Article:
The war against Amalek was fought on both physical and spiritual fronts. Yehoshua did not draft the entire nation but rather chose the righteous people whose merits will protect them in this war[7]. At the same time Moshe was leading the battle on the spiritual plane. The power of Amalek was not meant to be destroyed just then. Its’ full obliteration will only come at the end of days with the total rectification of the universe. While the other nations can be rectified at least partially and the righteous among them will have a share in the eternity, Amalek will have no rectification. Only Hashem can know this, no human being would be able to make such a statement. The entire spiritual root of Amalek is so bad, that it can only be used for in this world for enticement and punishment but will never have anything positive coming out of it[8].


The power of Amalek is not limited to the biological descendants of that nation. The spiritual root of Amalek can exist even in the Jewish people. The Zohar (1:25) describes five kinds of erev rav (mixed multitude) that exist in our nation. The worst of them is the Amalekites. Those are the ones that hate the Torah sages and promote anti-Torah views and attitudes. The Chofetz Chaim in his time mentioned that “Jewish Section[9]” is with certainty a group of Amalekites[10]. The battle against Amalek can thus include the spiritual battles between those who support the Torah and those who stand against it[11].


The most significant weapon in this battle is the study of Torah. Just as in any war, the side that knows where the power of the opponent is puts the greatest effort to destroy it. The spiritual power behind Amalek (which is the Satan himself) realizes that our greatest strength is the Torah. It therefore does its’ outmost to stop the Torah learning, its’ teaching and its’ financial support[12]. On the other hand, each Jew that is learning Torah is in some way contributing in the war effort against Amalek.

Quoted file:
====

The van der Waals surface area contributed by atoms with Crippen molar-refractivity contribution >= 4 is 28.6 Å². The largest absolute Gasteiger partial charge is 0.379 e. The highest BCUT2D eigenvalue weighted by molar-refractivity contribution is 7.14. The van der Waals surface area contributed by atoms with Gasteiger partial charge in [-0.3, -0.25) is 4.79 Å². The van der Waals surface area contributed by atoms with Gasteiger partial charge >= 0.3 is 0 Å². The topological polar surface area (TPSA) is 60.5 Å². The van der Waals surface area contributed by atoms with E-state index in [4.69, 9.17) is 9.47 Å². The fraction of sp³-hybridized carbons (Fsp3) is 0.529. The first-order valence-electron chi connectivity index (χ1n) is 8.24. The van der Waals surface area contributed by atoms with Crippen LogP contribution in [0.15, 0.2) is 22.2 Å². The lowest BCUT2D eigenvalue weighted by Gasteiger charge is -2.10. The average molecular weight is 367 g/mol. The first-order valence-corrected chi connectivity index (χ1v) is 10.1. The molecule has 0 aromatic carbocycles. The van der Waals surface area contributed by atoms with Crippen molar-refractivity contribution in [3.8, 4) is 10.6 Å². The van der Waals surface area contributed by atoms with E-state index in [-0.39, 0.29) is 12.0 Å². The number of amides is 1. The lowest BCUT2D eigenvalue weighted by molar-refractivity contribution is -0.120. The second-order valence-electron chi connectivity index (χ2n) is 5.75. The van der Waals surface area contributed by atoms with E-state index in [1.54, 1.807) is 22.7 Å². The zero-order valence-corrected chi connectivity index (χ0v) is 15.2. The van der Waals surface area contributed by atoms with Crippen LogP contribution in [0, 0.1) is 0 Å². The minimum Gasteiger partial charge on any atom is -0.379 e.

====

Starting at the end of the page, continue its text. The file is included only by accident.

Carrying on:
Even though the general war against Amalek is continuous throughout history, there are certain times when we encounter this nation for the decisive battles. This happens every time our nation is on the rise, ready for great rectifications. Of course this is the general rule of every battle: when one opponent prepares to make significant progress the other gathers the entire remaining strength to stop him.


The first time we met Amalek was after the Exodus from Egypt and right before giving of the Torah. The second time was after Shaul[13], the first Jewish king was anointed and before the building of the first Temple. The next time we met Amalek was in the end of Babylonian exile, before the building of the Second Temple. At that time Haman the Agagi, a royal descendant of Amalekite kings wanted to destroy our entire nation[14].


The Talmud (Sanhedrin 97b) tells us that in the end of days, if we don’t return to the Creator voluntarily, a ruler like Haman will again try to destroy all of us. This will remind the Jewish people who they are and cause us to come back to the Creator. As it is known, Hitler demonstrated all the qualities of Amalek. Even though Hitler was not an extremely wise or educated man, somehow he did understand a number of significant points. It is known from his writings and from his conversations with his subordinates, that he considered the Jewish people his archenemy. The rest of WWII was “just a show” while the main battle was between him and the Jews. Hitler considered his main goal to destroy what the Jewish people brought to the world[15].